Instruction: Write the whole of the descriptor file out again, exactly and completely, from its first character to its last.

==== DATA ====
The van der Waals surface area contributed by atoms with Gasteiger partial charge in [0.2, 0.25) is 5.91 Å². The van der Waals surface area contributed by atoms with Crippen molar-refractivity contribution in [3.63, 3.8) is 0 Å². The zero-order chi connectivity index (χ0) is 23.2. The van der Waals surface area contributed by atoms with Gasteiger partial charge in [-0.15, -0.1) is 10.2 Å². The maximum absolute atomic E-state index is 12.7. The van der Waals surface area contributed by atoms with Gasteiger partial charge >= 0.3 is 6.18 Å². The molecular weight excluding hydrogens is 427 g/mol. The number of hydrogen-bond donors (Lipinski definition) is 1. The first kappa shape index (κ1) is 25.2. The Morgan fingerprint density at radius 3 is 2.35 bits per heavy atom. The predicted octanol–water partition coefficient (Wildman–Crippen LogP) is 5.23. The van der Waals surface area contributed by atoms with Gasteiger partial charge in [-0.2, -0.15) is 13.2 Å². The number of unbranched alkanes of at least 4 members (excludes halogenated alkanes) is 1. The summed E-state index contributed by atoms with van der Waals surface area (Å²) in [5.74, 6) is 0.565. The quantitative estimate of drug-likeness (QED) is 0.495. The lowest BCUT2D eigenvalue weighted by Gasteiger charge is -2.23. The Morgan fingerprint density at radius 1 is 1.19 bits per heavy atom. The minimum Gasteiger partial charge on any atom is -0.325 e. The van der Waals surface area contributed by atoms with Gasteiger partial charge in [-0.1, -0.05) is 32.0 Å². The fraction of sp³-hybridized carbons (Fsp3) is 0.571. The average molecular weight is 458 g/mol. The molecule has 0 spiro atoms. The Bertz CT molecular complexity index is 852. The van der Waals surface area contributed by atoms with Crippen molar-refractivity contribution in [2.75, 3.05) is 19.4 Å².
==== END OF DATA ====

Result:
The van der Waals surface area contributed by atoms with Gasteiger partial charge in [0.2, 0.25) is 5.91 Å². The van der Waals surface area contributed by atoms with Crippen molar-refractivity contribution in [3.63, 3.8) is 0 Å². The zero-order chi connectivity index (χ0) is 23.2. The van der Waals surface area contributed by atoms with Gasteiger partial charge in [-0.15, -0.1) is 10.2 Å². The maximum absolute atomic E-state index is 12.7. The van der Waals surface area contributed by atoms with Gasteiger partial charge >= 0.3 is 6.18 Å². The molecular weight excluding hydrogens is 427 g/mol. The number of hydrogen-bond donors (Lipinski definition) is 1. The first kappa shape index (κ1) is 25.2. The Morgan fingerprint density at radius 3 is 2.35 bits per heavy atom. The predicted octanol–water partition coefficient (Wildman–Crippen LogP) is 5.23. The van der Waals surface area contributed by atoms with Gasteiger partial charge in [-0.2, -0.15) is 13.2 Å². The number of unbranched alkanes of at least 4 members (excludes halogenated alkanes) is 1. The summed E-state index contributed by atoms with van der Waals surface area (Å²) in [5.74, 6) is 0.565. The quantitative estimate of drug-likeness (QED) is 0.495. The lowest BCUT2D eigenvalue weighted by Gasteiger charge is -2.23. The Morgan fingerprint density at radius 1 is 1.19 bits per heavy atom. The minimum Gasteiger partial charge on any atom is -0.325 e. The van der Waals surface area contributed by atoms with Gasteiger partial charge in [-0.1, -0.05) is 32.0 Å². The fraction of sp³-hybridized carbons (Fsp3) is 0.571. The average molecular weight is 458 g/mol. The molecule has 0 spiro atoms. The Bertz CT molecular complexity index is 852. The van der Waals surface area contributed by atoms with Crippen molar-refractivity contribution in [2.75, 3.05) is 19.4 Å².